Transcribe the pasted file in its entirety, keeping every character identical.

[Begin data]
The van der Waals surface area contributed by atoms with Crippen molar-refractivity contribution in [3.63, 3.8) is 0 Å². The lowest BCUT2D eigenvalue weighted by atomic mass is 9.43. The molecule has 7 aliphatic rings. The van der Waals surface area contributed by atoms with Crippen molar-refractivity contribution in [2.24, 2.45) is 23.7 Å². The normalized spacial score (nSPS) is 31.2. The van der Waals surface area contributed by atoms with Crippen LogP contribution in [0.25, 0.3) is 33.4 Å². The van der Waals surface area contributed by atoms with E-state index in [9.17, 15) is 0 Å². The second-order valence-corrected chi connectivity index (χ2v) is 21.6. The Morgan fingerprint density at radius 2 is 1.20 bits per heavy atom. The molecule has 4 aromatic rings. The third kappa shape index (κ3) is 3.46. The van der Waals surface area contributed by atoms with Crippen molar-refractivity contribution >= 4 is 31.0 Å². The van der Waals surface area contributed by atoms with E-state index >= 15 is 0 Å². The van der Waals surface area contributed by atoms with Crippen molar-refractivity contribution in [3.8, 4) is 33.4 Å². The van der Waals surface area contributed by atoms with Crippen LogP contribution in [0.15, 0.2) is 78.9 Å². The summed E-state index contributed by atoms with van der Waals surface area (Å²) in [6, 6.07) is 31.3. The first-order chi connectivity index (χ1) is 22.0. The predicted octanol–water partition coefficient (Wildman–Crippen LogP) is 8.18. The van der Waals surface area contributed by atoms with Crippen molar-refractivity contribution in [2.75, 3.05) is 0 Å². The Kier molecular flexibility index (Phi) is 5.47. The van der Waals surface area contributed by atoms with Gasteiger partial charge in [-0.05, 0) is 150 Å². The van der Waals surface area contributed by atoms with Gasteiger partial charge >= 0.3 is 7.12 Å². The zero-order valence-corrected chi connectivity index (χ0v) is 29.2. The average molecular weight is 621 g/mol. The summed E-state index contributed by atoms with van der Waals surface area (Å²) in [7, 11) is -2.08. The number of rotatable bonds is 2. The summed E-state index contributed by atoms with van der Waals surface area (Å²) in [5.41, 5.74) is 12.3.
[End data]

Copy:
The van der Waals surface area contributed by atoms with Crippen molar-refractivity contribution in [3.63, 3.8) is 0 Å². The lowest BCUT2D eigenvalue weighted by atomic mass is 9.43. The molecule has 7 aliphatic rings. The van der Waals surface area contributed by atoms with Crippen molar-refractivity contribution in [2.24, 2.45) is 23.7 Å². The normalized spacial score (nSPS) is 31.2. The van der Waals surface area contributed by atoms with Crippen LogP contribution in [0.25, 0.3) is 33.4 Å². The van der Waals surface area contributed by atoms with E-state index in [9.17, 15) is 0 Å². The second-order valence-corrected chi connectivity index (χ2v) is 21.6. The Morgan fingerprint density at radius 2 is 1.20 bits per heavy atom. The molecule has 4 aromatic rings. The third kappa shape index (κ3) is 3.46. The van der Waals surface area contributed by atoms with Crippen molar-refractivity contribution >= 4 is 31.0 Å². The van der Waals surface area contributed by atoms with E-state index >= 15 is 0 Å². The van der Waals surface area contributed by atoms with Crippen molar-refractivity contribution in [3.8, 4) is 33.4 Å². The van der Waals surface area contributed by atoms with Crippen LogP contribution in [0.15, 0.2) is 78.9 Å². The summed E-state index contributed by atoms with van der Waals surface area (Å²) in [6, 6.07) is 31.3. The first-order chi connectivity index (χ1) is 22.0. The predicted octanol–water partition coefficient (Wildman–Crippen LogP) is 8.18. The van der Waals surface area contributed by atoms with Crippen molar-refractivity contribution in [2.75, 3.05) is 0 Å². The Kier molecular flexibility index (Phi) is 5.47. The van der Waals surface area contributed by atoms with Gasteiger partial charge in [-0.05, 0) is 150 Å². The van der Waals surface area contributed by atoms with Gasteiger partial charge >= 0.3 is 7.12 Å². The zero-order valence-corrected chi connectivity index (χ0v) is 29.2. The average molecular weight is 621 g/mol. The summed E-state index contributed by atoms with van der Waals surface area (Å²) in [7, 11) is -2.08. The number of rotatable bonds is 2. The summed E-state index contributed by atoms with van der Waals surface area (Å²) in [5.41, 5.74) is 12.3.